With regard to “wages”, the crux of the bone of contention between the employers and employees and the pivot on which the entire capitalist system is moving, it is to be noted that  there is no law in our country  prescribing how much wages a particular category of employer should pay to a particular category of employee/worker. There is no   specific  enactment  to prescribe how the wages, payable to a  particular category of worker working in a particular establishment/industry,  should be decided. It is the discretion of the employer initially to decide the quantum of wages payable to any workman in his establishment. Later on the same would be decided depending on the collective  bargaining  capacity of the workers, if at all one exists, but not on the basis of  any statutory right or provisions. There are certain judgements of  various High Courts  and Supreme Court upholding  certain principles  relating  to enhancement of wages, which may be of some help in adjudication of  related  disputes but not conferring any rights on workers nor fixing any statutory obligation on the employers in this regard.  However , for a long time, workers and unions stopped fighting  in Labour Courts for wage increases with the experiences  of prolonged  proceedings of courts, of never ending litigations and finally of not getting the justice. There is an enactment  prescribing only “minimum wages, which are expected  to meet only bare  minimum  necessities, but not any actual and justified wages to be paid to a specific worker for a specific kind of work in a specific industry.

         The government claims that the definitions of “workman” and “wages” are different in different labour laws and that now a single definition is fixed for all purposes.  This is true to some extent. However, the substantial and notable points  are, the continuation of exclusion of House rent allowance and Conveyance allowance from the definition of wages ,  and the legitimisation of exploitation through  division of wages into “basic wages” and “allowances”   by fixing the proportions of these components.

Wages are divided  into “basic wages” and “allowances” by the employers to reduce the payments of PF contributions, overtime wages, leave wages, bonus and gratuity.

The ratio of these two components in the wages  is varied across industries.  In many establishments  the allowances exceeds the basic wages, some where vice-versa and  some where their proportions are equal. Now, in the new Code it is enacted that if the allowances exceed 50% of the Wages, such amount of allowances above 50%  shall be treated as basic wages. Thus the division of the wages into two components and the exploitation of workers with it are more  legitimized. “Simplifying”  exploitation! It is   a relief,  to some extent, to those whose wages are paid more in  allowances than in basic wages.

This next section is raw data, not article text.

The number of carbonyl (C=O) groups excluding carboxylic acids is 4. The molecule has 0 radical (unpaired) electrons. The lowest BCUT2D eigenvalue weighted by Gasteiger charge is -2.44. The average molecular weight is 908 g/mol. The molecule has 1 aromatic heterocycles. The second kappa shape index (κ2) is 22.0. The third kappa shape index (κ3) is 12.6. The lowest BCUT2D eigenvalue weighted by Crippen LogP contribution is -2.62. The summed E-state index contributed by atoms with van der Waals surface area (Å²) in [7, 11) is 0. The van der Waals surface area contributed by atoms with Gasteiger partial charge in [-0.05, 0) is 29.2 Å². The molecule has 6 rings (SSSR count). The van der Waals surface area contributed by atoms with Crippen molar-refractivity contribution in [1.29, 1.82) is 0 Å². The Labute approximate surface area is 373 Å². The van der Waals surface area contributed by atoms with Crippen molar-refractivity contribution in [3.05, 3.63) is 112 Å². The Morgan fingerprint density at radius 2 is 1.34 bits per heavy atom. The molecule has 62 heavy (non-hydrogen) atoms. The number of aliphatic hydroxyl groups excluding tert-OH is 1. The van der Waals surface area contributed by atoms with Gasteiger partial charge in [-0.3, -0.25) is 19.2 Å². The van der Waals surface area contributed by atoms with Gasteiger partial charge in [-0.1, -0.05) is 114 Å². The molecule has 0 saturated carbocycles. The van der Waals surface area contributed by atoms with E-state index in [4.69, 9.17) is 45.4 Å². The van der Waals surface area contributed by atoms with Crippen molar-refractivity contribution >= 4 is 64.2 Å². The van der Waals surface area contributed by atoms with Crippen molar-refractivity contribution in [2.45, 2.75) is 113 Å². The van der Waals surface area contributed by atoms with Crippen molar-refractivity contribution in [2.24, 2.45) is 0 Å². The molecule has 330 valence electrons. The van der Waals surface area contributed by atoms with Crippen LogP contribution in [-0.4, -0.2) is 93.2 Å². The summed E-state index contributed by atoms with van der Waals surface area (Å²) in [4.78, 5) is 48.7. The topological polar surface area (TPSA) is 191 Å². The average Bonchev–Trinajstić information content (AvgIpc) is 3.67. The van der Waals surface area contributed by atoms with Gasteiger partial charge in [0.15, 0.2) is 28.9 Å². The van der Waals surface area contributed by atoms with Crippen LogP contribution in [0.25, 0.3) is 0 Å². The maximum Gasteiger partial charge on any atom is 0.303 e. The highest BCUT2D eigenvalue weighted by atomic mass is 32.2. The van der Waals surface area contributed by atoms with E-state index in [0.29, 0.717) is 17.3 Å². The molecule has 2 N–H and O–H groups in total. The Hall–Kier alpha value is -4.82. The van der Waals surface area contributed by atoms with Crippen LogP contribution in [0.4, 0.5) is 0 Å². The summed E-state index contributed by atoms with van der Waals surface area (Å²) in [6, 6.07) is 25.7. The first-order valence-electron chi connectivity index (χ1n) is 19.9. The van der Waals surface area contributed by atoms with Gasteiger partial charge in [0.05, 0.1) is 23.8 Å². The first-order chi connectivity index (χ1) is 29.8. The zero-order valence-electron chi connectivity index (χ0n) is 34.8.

The  government  further claims that  every worker is covered under the eligibility to receive the said  “Minimum Wages” that would be prescribed by the government under the Code. True, earlier, only the workers working in certain establishments which were notified in the schedule to the Minimum Wages Act [schedule employments] were eligible for minimum wages prescribed by the government under the Act. Those workers doing certain jobs which are not schedule-employments under the Act cannot claim such minimum wages. For a long time many  employers, both in public and private sector, have been denying payment of minimum wages to several categories of workers stating that those workers are  not covered under the “schedule employments”.  Similarly the casual and contract workers were also denied, for years and decades,  payment of minimum wages by several employers stating that the former are not on the permanent rolls of the establishment.

The minimum wages prescribed by the government under the Act are common to all establishments of a particular category irrespective of  their  size, paying capacity, profitability and financial  condition. For instance a worker of a particular category working in a big  shoe making company like Bata and one working in a small and medium level local shoe making industry are  entitled for the same  amount of minimum wages. Similarly,  workers of all ages and having different lengths of services are also  entitled for the same amount of minimum wages.  An young  worker of a particular category who joined today in service and one  who would retire the next day would receive the same amount of minimum wages.

The employers are classifying the wages  as “Basic Wages” and “Allowances”. The law as interpreted by the Supreme Court says that in whatever form the employer pays the wages, if the total wages i.e., the sum of both “basic wages and all  “allowances “are equal to the minimum wages prescribed under the Act, there would not be any  violation of the Act. This may be true in respect of regular wages payable for a particular work period, but it should be noted that with the said  interpretation and classification of wages the workers are heavily losing when it comes to payment of “bonus”, “overtime wages”, “leave wages” and “gratuity” etc., as only the “basic wages” will be taken into account for computing the amount payable against these benefits and nothing will be paid on the “allowances”.